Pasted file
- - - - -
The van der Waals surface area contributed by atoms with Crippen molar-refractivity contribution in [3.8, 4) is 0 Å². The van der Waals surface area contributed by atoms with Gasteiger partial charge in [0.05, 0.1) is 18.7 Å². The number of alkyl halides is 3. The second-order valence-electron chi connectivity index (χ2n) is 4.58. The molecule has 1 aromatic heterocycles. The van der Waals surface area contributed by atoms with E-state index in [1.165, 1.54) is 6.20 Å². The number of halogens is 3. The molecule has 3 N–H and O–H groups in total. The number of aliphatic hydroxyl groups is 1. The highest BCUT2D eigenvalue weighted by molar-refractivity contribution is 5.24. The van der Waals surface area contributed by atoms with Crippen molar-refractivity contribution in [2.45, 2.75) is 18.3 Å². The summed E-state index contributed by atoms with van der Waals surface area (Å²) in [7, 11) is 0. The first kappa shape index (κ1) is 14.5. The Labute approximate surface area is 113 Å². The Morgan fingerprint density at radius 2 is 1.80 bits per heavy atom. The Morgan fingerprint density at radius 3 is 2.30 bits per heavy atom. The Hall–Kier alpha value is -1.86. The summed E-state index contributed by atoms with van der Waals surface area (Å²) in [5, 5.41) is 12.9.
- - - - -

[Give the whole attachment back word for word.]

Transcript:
The van der Waals surface area contributed by atoms with Crippen molar-refractivity contribution in [3.8, 4) is 0 Å². The van der Waals surface area contributed by atoms with Gasteiger partial charge in [0.05, 0.1) is 18.7 Å². The number of alkyl halides is 3. The second-order valence-electron chi connectivity index (χ2n) is 4.58. The molecule has 1 aromatic heterocycles. The van der Waals surface area contributed by atoms with E-state index in [1.165, 1.54) is 6.20 Å². The number of halogens is 3. The molecule has 3 N–H and O–H groups in total. The number of aliphatic hydroxyl groups is 1. The highest BCUT2D eigenvalue weighted by molar-refractivity contribution is 5.24. The van der Waals surface area contributed by atoms with Crippen molar-refractivity contribution in [2.45, 2.75) is 18.3 Å². The summed E-state index contributed by atoms with van der Waals surface area (Å²) in [7, 11) is 0. The first kappa shape index (κ1) is 14.5. The Labute approximate surface area is 113 Å². The Morgan fingerprint density at radius 2 is 1.80 bits per heavy atom. The Morgan fingerprint density at radius 3 is 2.30 bits per heavy atom. The Hall–Kier alpha value is -1.86. The summed E-state index contributed by atoms with van der Waals surface area (Å²) in [5, 5.41) is 12.9.